Three Writers, Three Precursors

“There’s a river of birds in migration, a nation of women with wings.”
Jan Phillips – author & speaker (www.janphillips.com)

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Throughout the centuries, foreign writers have lingered by the Swiss shores of Lake Geneva, often motivated by the region’s natural beauty and the tolerant politics of local inhabitants. As a writer and resident of the area I would like to share my admiration for three women, Germaine de Stael, Mary Shelley and Hilda Doolittle, who produced literary works of value while staying here.

Unfortunately, Madame Germaine de Stael, (1766-1817), of Swiss French origins and one of Europe’s modern literary and political dissidents, found little comfort in her charming family home in Coppet village near Geneva. Madame de Stael, a brilliant child of the Enlightment, who believed in reason and progress, felt only bitterness, frustration and grief at being exiled from Paris by Napoleon for her verbal and written critics about his policies, sent far away from the pivotal events, which were taking place there and throughout Europe.

In 1813, De L’Allemagne was published in England, after another skirmish with Napoleon when the emperor tried to destroy all known copies because he believed the book to be personally insulting. In reality, with this book, Madame de Stael bridged the gap between Neoclassicism and Romanticism, while explaining Germany and its people to the French. She was one of the first to espouse the European ideal.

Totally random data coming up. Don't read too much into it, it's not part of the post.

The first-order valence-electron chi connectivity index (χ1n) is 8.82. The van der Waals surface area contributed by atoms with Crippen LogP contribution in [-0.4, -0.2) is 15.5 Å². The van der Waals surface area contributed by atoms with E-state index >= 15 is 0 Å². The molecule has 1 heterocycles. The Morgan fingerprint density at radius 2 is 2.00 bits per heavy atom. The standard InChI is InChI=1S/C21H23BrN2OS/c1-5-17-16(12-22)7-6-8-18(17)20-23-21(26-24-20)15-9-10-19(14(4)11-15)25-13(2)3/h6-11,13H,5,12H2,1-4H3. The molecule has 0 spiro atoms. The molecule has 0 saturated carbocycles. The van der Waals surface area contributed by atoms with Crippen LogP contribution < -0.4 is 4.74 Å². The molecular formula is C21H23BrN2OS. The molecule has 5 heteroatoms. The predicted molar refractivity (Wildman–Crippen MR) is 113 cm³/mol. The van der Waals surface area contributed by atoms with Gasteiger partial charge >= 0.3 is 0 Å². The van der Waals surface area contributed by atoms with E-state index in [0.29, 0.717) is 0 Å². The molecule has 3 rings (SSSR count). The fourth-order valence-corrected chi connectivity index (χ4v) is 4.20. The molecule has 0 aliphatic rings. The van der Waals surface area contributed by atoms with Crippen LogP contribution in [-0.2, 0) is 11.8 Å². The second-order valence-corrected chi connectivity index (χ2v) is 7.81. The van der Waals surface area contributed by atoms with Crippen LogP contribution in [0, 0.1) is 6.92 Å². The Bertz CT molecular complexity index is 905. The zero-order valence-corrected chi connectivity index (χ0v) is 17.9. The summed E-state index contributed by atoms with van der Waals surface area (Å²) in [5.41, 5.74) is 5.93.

Another book, Dix Années d’Exile, written over a period of five years and unfinished at her death in her home in Coppet, remains a riveting memoir. It tells about her first meeting with Napoleon and of her admiration for the great republican liberator and military genius, and then her growing concern for his drive to absolute power, quite contrary to her belief in more moderate political systems. There are details about the constant harassment she endured by his military police as well as anecdotes of her travels through Russia during the French invasion. Seen now, through the telescopic time lens of two hundred years, the discord between Madame de Stael and Napoleon was a classic conflict between the pen and the sword. Nevertheless, perhaps the most penetrating insight about Madame de Stael was made by Napoleon himself, before they became enemies, who remarked; “She teaches people how to think who have never thought before, or who have forgotten how to think.”